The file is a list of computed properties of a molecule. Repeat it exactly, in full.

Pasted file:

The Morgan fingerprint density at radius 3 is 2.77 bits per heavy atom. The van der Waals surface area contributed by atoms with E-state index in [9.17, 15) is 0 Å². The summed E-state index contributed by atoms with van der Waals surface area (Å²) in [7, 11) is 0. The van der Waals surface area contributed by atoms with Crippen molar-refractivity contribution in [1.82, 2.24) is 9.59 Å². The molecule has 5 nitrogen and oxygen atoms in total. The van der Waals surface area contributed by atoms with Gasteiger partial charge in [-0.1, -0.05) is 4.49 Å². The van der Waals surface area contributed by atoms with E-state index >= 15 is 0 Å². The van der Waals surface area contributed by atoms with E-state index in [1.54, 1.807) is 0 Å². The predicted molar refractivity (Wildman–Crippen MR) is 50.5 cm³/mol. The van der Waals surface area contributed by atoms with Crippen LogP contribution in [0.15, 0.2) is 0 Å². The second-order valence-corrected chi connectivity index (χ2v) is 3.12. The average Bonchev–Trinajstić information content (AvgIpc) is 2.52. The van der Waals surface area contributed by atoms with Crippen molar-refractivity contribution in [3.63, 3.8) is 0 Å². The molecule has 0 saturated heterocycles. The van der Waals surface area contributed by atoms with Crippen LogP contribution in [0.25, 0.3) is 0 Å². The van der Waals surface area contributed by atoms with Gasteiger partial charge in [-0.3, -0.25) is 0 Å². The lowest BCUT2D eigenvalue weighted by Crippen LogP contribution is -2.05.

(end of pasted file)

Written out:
The Morgan fingerprint density at radius 3 is 2.77 bits per heavy atom. The van der Waals surface area contributed by atoms with E-state index in [9.17, 15) is 0 Å². The summed E-state index contributed by atoms with van der Waals surface area (Å²) in [7, 11) is 0. The van der Waals surface area contributed by atoms with Crippen molar-refractivity contribution in [1.82, 2.24) is 9.59 Å². The molecule has 5 nitrogen and oxygen atoms in total. The van der Waals surface area contributed by atoms with Gasteiger partial charge in [-0.1, -0.05) is 4.49 Å². The van der Waals surface area contributed by atoms with E-state index >= 15 is 0 Å². The van der Waals surface area contributed by atoms with E-state index in [1.54, 1.807) is 0 Å². The predicted molar refractivity (Wildman–Crippen MR) is 50.5 cm³/mol. The van der Waals surface area contributed by atoms with Crippen LogP contribution in [0.15, 0.2) is 0 Å². The second-order valence-corrected chi connectivity index (χ2v) is 3.12. The average Bonchev–Trinajstić information content (AvgIpc) is 2.52. The van der Waals surface area contributed by atoms with Crippen molar-refractivity contribution in [3.63, 3.8) is 0 Å². The molecule has 0 saturated heterocycles. The van der Waals surface area contributed by atoms with Crippen LogP contribution in [0.25, 0.3) is 0 Å². The van der Waals surface area contributed by atoms with Gasteiger partial charge in [-0.3, -0.25) is 0 Å². The lowest BCUT2D eigenvalue weighted by Crippen LogP contribution is -2.05.